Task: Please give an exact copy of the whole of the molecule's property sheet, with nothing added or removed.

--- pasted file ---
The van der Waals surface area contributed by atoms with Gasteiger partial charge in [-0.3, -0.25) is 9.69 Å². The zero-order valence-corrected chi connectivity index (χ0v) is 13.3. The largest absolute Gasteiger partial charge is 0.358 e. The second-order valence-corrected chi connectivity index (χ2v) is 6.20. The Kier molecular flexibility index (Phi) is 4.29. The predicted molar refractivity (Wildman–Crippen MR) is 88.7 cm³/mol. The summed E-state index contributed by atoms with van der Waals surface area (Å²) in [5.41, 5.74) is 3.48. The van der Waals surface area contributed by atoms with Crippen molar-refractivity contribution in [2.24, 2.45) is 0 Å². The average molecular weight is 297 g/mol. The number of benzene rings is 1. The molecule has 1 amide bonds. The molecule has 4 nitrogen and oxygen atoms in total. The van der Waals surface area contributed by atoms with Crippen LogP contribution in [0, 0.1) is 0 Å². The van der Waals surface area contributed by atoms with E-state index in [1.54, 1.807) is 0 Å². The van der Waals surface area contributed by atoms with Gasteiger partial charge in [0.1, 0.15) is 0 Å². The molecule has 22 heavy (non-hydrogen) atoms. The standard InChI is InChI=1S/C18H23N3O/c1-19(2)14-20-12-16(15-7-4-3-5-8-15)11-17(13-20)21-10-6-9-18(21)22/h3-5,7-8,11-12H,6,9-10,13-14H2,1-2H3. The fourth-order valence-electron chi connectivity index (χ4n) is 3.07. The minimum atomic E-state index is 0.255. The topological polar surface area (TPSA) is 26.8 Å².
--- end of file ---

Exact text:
The van der Waals surface area contributed by atoms with Gasteiger partial charge in [-0.3, -0.25) is 9.69 Å². The zero-order valence-corrected chi connectivity index (χ0v) is 13.3. The largest absolute Gasteiger partial charge is 0.358 e. The second-order valence-corrected chi connectivity index (χ2v) is 6.20. The Kier molecular flexibility index (Phi) is 4.29. The predicted molar refractivity (Wildman–Crippen MR) is 88.7 cm³/mol. The summed E-state index contributed by atoms with van der Waals surface area (Å²) in [5.41, 5.74) is 3.48. The van der Waals surface area contributed by atoms with Crippen molar-refractivity contribution in [2.24, 2.45) is 0 Å². The average molecular weight is 297 g/mol. The number of benzene rings is 1. The molecule has 1 amide bonds. The molecule has 4 nitrogen and oxygen atoms in total. The van der Waals surface area contributed by atoms with Crippen LogP contribution in [0, 0.1) is 0 Å². The van der Waals surface area contributed by atoms with E-state index in [1.54, 1.807) is 0 Å². The van der Waals surface area contributed by atoms with Gasteiger partial charge in [0.1, 0.15) is 0 Å². The molecule has 22 heavy (non-hydrogen) atoms. The standard InChI is InChI=1S/C18H23N3O/c1-19(2)14-20-12-16(15-7-4-3-5-8-15)11-17(13-20)21-10-6-9-18(21)22/h3-5,7-8,11-12H,6,9-10,13-14H2,1-2H3. The fourth-order valence-electron chi connectivity index (χ4n) is 3.07. The minimum atomic E-state index is 0.255. The topological polar surface area (TPSA) is 26.8 Å².